Patterns and Practices (Part 5 of 5)

The Dunn and Lopez cases demonstrate that the CPD has had a policy in place that has allowed detectives to detain suspects in excess of United Supreme Court guidelines for at least three decades. These cases also detail the fact that the CPD has indeed had a “pattern and practice” of detaining suspects pursuant to this policy. In 1994, the United State’s Congress passed a law called the Violent Crime and Control Act of 1994. The novel part of this legislation is Subtitle D – Police Pattern or Practice reading as follows:

Section 210401. Cause of Action.

  1. Unlawful Conduct.-It shall be unlawful for any government authority, or any agent thereof, or any person acting on behalf of a governmental authority, to engage in a pattern or practice of conduct by law enforcement officers or by officials or employees of any governmental agency with responsibility for the administration of juvenile justice or the incarceration of juveniles that deprives persons of rights, privileges, or immunities secured or protected by the constitution or laws of the United States.
  2. Civil Action by Attorney General – Whenever the Attorney General has reasonable cause to believe that a violation of paragraph (1) has occurred, the Attorney General, for or in the name of the United States, may in a civil action obtain appropriate equitable and declaratory relief to eliminate the pattern or practice.

This legislation has led the US Attorney General to seek relief against several different policing agencies throughout the last decade. They include but are not limited to:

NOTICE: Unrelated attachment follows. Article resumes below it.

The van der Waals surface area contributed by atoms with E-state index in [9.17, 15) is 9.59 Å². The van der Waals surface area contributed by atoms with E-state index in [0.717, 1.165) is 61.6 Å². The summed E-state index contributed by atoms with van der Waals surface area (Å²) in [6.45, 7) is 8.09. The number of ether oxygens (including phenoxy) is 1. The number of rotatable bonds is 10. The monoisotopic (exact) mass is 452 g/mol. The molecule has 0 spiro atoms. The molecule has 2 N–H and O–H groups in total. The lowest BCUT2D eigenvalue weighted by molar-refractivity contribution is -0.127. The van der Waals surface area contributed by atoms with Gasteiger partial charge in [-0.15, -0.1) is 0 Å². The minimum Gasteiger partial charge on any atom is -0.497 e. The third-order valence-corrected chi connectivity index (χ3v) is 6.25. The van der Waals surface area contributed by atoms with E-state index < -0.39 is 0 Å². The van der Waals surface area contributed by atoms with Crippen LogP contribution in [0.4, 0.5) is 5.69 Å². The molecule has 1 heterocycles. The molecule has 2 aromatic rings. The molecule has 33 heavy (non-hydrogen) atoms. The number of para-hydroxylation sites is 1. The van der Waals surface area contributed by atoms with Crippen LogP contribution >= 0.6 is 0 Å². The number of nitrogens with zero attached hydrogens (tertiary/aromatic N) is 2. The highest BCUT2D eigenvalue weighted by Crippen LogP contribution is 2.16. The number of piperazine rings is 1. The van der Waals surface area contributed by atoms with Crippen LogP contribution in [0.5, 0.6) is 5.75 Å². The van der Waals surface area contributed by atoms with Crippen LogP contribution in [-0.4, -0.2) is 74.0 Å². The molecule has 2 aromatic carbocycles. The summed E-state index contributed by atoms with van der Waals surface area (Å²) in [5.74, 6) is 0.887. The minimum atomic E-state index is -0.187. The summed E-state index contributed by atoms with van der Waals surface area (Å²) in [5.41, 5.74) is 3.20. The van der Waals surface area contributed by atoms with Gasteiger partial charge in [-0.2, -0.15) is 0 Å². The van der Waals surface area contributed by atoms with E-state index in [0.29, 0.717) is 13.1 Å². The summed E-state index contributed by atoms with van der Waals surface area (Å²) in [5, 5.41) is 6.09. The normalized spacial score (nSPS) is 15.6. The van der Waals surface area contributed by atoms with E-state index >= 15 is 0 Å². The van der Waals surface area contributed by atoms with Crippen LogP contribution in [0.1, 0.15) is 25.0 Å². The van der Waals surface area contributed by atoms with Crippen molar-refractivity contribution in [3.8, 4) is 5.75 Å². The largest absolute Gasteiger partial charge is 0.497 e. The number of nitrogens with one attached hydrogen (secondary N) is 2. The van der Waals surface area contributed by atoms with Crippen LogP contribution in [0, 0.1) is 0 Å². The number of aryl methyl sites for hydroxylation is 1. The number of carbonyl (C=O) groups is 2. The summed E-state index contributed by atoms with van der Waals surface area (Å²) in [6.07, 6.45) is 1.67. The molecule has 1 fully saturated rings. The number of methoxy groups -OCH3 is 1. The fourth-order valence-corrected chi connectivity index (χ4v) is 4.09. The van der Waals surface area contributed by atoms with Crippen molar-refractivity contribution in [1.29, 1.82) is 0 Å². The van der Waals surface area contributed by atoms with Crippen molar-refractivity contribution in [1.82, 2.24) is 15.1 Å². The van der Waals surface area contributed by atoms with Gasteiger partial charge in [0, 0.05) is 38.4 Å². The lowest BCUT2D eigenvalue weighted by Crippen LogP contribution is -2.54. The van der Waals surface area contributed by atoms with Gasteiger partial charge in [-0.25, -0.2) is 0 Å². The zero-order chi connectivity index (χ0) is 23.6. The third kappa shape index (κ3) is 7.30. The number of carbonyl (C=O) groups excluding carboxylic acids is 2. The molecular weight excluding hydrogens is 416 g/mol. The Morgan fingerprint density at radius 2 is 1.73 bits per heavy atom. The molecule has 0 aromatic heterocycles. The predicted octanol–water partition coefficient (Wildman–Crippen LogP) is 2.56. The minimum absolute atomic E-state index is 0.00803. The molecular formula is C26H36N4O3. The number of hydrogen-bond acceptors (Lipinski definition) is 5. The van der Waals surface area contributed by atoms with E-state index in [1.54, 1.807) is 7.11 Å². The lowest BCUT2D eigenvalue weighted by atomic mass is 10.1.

1. Pittsburgh Police Department
  2. Los Angeles Police Department
  3. New Jersey State Police
  4. New Orleans Police Department
  5. Detroit Police Department
    1. Use of force
    2. Conditions of confinement
    3. Arrestee and witness detention

I have highlighted the causes of the Detroit action by the US Attorney General because they have such similarities with the Lopez and Dunn cases. There is little doubt that the Chicago Police have a pattern and practice of using other than humane conditions to confine individuals who are arrested without a warrant and are suspects in violent crimes. The Dunn and Lopez cases clearly delineate a practice that the Chicago Police Department does not want to stop. The Chicago Police lost a class action lawsuit in 1986 and even communicated to the Seventh Circuit Court of Appeals that their practice of illegally detaining suspects had been stopped. We now know that this communication was not factual. I will leave it to you, the reader, to determine if this communication amounts to perjury or at the bare minimum presents false information to a federal court. As we fast-forward fourteen years we are able to see through the Lopez case that the practice had continued unabated since the 1986 lawsuit. The Dunn case clearly proves that even though they were currently being sued in federal court in the Lopez case for a practice they had sworn to have stopped fourteen years earlier, the Chicago Police continued to hold suspects beyond US Supreme Court guidelines. Even when a separate class action suit was brought in the Dunn case the Chicago Police have continued the unconstitutional practices. On his last day on the job, Superintendent Hillard told us the practice had stopped; once again the facts tell us otherwise. It seems that the only relief remaining to possibly stop this practice is for the US Attorney General to step in and seek relief in federal court with a consent decree. A consent decree will allow unfettered access to police records and data and guarantee they have stopped the practice. I still have my doubts that this option would completely stop the practice, but we have nowhere left to turn. Mayor Daley and Cook County State’s Attorney’s Dick Devine have demonstrated their indifference to major human rights violations through their inaction during the Burge torture saga.

Author: Tracy SiskaTracy Siska is the Founder and Executive Director of the Chicago Justice Project.
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